Another thing Anita says she has learnt at Santa Teresa is that “you don’t ask a lot of questions to the Aboriginal people and you usually don’t make any sort of personal comments”.
She recalls one time when an Aboriginal woman in the community had been wearing a beanie for an extended period. “When she took it off, I commented on how lovely her hair was,” she says. “I soon learnt that it was the wrong thing to say. What I hadn’t connected was that in sorry time, if the deceased person is a very close relative, the women cut their hair. She was wearing the beanie because her head was cold.”
On another occasion, Anita was baffled by a ritual that was carried out in the community when the much-loved school Principal, Greg Crowe was killed in a car accident while in Darwin.
“The ritual celebration of that here is ‘finishing up ceremony’. This involves smoking and sweeping. At the school each person had a branch and we followed the person with the smoke and we swept all the ground and all the places where he would’ve trod,” she says. “And my initial feeling was that it was like sweeping him away. So I spoke to Liz about it and she said, no, it’s not about sweeping him away, it’s about freeing his spirit, letting him go. The ceremony covered the entire school property.
“So these are some of the things I’ve learned. But more importantly I am learning just to listen, observe and wait, so that I grow in understanding.”
Anita says her time in Santa Teresa is also teaching her a lot about the spirituality of letting go.
“At this stage in my life I just feel that letting go of a lot of things is really important,” she says. “And I think there’s a freedom that comes with that. When you’re a long time in a place you get attached to many things and many people. It’s not that I don’t like friends, I do, and I’ve got good friends, but I think there comes a time when you have to be a bit freer and a bit ready to be open to what God wants.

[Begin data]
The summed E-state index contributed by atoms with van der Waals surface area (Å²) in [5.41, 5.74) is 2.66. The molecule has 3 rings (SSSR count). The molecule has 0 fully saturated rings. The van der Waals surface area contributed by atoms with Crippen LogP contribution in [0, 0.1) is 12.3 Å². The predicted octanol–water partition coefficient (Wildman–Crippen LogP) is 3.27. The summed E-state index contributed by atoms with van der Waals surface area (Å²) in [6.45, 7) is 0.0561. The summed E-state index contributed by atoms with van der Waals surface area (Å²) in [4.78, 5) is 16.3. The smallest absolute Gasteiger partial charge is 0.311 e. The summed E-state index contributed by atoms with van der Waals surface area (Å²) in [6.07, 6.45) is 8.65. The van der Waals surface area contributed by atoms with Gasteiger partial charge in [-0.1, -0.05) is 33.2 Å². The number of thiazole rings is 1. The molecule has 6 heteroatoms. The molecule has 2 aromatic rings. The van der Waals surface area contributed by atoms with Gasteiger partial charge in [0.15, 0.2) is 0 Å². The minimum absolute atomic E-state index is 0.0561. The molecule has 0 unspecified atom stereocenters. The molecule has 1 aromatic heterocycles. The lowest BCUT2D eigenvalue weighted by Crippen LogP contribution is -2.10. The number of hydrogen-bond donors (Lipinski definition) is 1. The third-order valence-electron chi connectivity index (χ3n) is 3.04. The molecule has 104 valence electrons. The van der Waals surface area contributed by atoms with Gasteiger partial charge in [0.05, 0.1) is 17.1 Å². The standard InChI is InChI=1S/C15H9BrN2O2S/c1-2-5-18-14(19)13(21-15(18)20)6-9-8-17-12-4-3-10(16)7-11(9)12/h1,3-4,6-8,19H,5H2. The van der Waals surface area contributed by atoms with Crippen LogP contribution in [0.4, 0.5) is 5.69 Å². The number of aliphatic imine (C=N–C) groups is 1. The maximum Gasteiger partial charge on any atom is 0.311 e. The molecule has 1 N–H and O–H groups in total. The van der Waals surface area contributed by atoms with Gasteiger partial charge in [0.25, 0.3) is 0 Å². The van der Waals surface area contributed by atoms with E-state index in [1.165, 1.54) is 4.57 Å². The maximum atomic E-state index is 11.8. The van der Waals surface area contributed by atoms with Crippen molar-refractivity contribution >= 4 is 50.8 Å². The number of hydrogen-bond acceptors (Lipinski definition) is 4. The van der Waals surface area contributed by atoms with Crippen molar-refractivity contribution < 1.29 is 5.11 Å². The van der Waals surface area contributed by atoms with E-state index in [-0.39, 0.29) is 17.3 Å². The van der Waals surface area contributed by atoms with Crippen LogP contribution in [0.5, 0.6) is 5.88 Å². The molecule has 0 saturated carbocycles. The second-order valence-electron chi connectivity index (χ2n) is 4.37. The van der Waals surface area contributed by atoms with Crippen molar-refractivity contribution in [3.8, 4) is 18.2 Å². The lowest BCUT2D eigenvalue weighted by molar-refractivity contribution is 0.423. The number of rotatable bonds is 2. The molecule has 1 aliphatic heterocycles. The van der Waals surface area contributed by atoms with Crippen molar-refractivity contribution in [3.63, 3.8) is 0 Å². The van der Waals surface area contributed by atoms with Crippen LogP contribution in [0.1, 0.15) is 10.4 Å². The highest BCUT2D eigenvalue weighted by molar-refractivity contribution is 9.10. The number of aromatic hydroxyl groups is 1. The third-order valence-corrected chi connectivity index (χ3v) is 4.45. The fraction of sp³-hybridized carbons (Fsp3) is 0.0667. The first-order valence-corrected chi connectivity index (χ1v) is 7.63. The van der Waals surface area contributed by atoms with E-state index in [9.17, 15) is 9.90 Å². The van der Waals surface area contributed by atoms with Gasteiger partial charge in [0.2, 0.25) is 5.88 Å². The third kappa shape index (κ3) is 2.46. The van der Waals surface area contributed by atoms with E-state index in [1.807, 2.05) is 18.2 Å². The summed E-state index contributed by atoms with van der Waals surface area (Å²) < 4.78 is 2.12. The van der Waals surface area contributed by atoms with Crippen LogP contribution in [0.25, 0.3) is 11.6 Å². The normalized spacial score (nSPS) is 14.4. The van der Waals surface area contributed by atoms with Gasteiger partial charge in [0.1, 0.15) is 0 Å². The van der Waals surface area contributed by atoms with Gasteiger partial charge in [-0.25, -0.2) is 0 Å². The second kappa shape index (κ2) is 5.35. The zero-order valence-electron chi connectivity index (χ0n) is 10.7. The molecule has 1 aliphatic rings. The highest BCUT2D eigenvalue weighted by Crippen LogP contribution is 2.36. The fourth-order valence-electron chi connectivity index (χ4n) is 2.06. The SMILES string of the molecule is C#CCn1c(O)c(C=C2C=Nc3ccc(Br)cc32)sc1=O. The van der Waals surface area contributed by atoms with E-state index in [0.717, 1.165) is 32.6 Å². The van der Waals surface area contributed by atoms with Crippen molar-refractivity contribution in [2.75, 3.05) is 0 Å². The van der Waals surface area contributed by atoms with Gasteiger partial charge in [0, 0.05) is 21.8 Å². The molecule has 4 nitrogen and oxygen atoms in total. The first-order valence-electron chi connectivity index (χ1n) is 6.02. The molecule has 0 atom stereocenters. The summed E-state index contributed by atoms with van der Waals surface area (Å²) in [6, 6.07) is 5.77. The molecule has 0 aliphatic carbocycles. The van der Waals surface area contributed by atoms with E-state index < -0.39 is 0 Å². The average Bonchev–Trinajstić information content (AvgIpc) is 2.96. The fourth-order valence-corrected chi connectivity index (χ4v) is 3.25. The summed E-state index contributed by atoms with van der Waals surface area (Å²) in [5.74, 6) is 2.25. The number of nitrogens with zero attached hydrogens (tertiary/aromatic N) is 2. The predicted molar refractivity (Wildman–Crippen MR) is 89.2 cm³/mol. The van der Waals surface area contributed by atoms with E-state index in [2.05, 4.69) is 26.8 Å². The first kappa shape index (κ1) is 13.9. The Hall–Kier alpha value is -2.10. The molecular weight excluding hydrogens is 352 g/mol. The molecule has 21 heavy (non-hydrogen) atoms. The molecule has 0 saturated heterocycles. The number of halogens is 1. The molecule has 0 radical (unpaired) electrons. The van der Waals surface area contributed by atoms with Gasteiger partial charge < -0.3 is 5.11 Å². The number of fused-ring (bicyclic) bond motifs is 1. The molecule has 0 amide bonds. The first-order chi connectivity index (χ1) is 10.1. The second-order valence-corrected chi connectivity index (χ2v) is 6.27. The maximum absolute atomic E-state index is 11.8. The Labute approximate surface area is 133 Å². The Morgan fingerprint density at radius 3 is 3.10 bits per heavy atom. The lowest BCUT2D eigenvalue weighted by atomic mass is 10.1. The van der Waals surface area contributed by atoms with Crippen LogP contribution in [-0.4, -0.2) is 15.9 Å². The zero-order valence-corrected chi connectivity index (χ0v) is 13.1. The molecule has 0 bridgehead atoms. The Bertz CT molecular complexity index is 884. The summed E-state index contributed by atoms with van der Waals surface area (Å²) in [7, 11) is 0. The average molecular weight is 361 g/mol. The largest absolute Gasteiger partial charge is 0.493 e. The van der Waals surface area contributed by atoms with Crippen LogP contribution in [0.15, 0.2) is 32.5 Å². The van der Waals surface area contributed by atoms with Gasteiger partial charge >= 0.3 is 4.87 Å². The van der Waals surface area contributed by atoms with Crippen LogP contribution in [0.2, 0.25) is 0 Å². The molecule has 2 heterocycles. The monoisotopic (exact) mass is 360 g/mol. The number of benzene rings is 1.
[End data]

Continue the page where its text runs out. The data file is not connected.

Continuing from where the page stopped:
“So to me, it’s a bit about letting go, being open. It’s as simple as that, I think.”
Anita is also aware that the Good Sams’ current ministry of presence and hospitality in Aboriginal communities like Santa Teresa draws on a rich heritage within the Congregation, which dates right back to their founder, Archbishop John Bede Polding.
“I see that this was so much at the heart of Polding,” she says. “He spent so much time and energy trying to tell Australians of his time that this land belonged to the Aboriginal people and it’s something that I feel very strongly about too. And it’s still an issue that the country is dealing with – giving back the land to these people. And giving them back their independence to be on it and live in it the way they want to.
“The people of Ltyentye Apurte (Santa Teresa) – is a population of around 500 to 600 people. With several government interventions in recent years they’ve lost a lot of the control of their lives and their community and I just think that as a Congregation, our presence in this community is so important; I see it as an expression of reconciliation.
“We can’t fix everything – but being here with the Arrerente People is something that’s really important in terms of the Gospel and the Good Samaritan spirit.”